• 336. Francisco I. Pedraza, Vanessa Cruz Nichols & Alana M. W. LeBrón, Cautious Citizenship: The Deterring Effect of Immigration Issue Salience on Health Care Use and Bureaucratic Interactions among Latino US Citizens, 42 (5) J. Heath Pol. Pol’y & L. 925–60 (2017).

4. Surveillance deters people from interacting with the legal system and other government entities.

Data sharing among government agencies and immigration enforcement has been shown to discourage immigrants from interacting with government entities and participating in legal processes. A survey by the Urban Institute showed that families with immigrant members were less likely to participate in a number of routine activities like applying for a driver’s license, talking to police, reporting crime, using public transportation and talking to school officials for fear of needing to disclose their immigration status—even though many of those institutions are not formally connected to federal enforcement.337

People with immigrant family members were less likely to drive, apply for a driver’s license, talk to the police, visit a doctor, report a crime, use public transportation or talk to school officials for fear of needing to disclose their immigration status.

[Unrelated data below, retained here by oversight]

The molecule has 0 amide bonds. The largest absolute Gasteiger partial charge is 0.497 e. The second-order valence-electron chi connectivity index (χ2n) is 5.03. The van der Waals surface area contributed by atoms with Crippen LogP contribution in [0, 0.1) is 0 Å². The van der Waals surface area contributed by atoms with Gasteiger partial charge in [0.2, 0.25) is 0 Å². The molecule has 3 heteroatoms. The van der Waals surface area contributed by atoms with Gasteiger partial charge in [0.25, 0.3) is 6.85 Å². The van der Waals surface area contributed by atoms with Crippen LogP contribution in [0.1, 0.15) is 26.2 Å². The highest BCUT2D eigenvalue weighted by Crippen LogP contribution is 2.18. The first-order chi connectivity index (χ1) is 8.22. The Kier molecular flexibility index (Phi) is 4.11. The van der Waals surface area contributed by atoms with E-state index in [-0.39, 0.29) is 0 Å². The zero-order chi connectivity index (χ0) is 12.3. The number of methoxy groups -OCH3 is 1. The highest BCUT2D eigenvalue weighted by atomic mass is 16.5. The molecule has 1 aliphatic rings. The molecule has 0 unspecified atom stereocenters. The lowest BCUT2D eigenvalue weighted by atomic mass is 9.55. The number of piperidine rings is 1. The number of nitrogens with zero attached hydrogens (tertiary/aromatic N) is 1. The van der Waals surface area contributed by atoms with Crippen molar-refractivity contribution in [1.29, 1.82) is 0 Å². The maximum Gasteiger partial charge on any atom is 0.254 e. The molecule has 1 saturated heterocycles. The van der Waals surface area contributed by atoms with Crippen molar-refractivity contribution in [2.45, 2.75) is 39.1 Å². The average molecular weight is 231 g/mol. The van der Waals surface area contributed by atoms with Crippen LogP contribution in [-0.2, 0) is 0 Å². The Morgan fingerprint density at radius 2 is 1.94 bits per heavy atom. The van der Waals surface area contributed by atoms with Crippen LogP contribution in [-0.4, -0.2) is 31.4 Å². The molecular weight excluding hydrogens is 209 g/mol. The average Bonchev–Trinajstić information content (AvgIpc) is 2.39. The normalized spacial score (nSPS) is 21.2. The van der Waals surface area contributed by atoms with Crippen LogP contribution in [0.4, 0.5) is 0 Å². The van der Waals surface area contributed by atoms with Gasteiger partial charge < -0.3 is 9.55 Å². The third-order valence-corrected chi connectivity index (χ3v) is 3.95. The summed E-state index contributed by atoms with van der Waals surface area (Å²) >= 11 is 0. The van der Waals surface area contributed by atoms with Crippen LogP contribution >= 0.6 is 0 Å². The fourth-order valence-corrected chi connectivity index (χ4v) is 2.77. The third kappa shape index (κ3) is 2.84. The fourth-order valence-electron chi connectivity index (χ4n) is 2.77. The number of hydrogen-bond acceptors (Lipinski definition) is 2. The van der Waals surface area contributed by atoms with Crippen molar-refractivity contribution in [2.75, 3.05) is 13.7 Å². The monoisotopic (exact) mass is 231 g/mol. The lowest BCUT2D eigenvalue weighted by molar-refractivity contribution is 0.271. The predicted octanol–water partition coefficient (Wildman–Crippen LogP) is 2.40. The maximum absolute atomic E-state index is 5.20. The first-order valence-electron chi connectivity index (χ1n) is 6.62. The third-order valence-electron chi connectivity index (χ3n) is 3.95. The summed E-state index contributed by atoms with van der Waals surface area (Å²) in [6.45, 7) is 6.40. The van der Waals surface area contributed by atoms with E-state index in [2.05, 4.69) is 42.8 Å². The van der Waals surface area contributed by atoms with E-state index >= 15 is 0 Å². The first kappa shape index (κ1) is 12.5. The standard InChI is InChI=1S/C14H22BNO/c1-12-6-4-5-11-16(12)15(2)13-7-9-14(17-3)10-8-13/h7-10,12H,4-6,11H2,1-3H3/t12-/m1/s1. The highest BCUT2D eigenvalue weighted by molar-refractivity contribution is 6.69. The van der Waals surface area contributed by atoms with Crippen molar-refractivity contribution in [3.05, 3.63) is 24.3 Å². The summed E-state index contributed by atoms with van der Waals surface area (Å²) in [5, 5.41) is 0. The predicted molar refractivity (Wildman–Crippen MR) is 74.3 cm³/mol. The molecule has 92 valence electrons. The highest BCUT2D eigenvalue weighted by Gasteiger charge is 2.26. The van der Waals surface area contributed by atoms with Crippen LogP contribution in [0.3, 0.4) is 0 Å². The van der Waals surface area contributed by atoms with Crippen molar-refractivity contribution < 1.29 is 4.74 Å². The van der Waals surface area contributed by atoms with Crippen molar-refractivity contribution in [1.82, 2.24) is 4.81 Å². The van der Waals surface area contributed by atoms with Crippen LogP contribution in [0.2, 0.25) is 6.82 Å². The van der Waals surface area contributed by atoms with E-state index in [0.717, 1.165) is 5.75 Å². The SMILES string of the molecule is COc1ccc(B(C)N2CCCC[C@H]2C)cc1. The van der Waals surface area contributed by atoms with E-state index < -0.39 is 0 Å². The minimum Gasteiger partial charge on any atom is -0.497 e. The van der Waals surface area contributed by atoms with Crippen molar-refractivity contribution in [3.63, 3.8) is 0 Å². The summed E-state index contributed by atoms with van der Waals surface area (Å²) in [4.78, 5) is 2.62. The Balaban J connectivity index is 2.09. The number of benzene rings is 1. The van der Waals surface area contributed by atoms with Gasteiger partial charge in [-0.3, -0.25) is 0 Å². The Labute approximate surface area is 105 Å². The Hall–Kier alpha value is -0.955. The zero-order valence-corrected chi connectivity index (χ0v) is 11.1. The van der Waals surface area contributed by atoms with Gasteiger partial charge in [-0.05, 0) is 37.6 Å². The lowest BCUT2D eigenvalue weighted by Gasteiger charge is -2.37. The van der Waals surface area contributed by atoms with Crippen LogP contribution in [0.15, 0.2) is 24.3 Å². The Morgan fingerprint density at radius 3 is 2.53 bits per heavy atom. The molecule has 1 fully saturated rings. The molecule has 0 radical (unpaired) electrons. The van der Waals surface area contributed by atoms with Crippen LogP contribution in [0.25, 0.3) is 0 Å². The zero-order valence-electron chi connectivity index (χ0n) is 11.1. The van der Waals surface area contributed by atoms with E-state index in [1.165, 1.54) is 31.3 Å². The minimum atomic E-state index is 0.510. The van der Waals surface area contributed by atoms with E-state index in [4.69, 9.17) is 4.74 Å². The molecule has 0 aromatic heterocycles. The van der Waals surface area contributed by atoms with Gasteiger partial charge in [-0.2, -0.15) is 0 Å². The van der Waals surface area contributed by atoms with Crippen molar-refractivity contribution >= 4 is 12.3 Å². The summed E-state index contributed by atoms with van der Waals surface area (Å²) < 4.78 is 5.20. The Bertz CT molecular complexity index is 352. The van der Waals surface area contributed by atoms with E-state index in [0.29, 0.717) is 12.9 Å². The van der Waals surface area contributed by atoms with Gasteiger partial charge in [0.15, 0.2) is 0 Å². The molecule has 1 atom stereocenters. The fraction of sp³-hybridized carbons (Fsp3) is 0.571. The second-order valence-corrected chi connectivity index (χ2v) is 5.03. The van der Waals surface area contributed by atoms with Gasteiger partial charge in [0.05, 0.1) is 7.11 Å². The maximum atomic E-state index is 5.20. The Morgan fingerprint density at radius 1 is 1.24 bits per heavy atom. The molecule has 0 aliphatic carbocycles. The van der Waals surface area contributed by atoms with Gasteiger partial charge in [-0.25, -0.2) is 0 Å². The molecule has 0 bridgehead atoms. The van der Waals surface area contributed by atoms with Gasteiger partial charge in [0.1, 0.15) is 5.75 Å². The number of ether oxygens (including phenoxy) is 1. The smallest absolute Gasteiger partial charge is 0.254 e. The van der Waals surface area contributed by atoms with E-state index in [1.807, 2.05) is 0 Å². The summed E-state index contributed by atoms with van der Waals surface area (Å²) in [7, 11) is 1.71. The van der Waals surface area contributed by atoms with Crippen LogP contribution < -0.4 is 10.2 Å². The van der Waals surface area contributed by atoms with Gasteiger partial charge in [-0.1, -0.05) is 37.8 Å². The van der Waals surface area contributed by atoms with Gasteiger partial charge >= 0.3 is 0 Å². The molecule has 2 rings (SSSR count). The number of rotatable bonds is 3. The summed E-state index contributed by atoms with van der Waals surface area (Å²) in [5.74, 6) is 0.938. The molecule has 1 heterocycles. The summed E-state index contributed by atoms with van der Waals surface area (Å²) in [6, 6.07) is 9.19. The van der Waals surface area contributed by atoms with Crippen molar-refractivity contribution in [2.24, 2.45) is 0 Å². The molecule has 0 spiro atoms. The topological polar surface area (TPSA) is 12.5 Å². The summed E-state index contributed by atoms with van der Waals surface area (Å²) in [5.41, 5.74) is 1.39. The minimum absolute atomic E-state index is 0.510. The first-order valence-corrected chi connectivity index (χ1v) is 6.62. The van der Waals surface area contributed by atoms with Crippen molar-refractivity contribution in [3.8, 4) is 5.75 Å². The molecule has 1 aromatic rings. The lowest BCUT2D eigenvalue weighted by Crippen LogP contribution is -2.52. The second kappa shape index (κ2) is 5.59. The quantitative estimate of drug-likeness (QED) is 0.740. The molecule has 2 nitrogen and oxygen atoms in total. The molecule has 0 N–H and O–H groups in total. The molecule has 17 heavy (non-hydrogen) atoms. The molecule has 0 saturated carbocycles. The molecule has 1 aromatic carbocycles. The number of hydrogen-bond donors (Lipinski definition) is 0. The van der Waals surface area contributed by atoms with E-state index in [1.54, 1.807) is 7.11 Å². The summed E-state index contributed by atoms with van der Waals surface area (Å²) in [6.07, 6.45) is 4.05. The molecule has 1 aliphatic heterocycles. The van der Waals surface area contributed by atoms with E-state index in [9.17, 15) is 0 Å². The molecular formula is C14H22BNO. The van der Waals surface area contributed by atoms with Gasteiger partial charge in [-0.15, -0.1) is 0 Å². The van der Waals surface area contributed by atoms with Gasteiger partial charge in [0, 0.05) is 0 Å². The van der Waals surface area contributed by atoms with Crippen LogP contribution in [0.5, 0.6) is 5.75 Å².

Other studies have demonstrated that the fear of data sharing plays a key role in deterring immigrants and their families from interacting with bureaucratic systems. A survey of Latinx immigrants found that respondents reported they would be less likely to interact with legal and bureaucratic systems if they knew that the entities were sharing data with ICE.338 Specifically, their findings describe the way that ICE data sharing chills willingness to report a crime to police, testify in court and access resources for child care.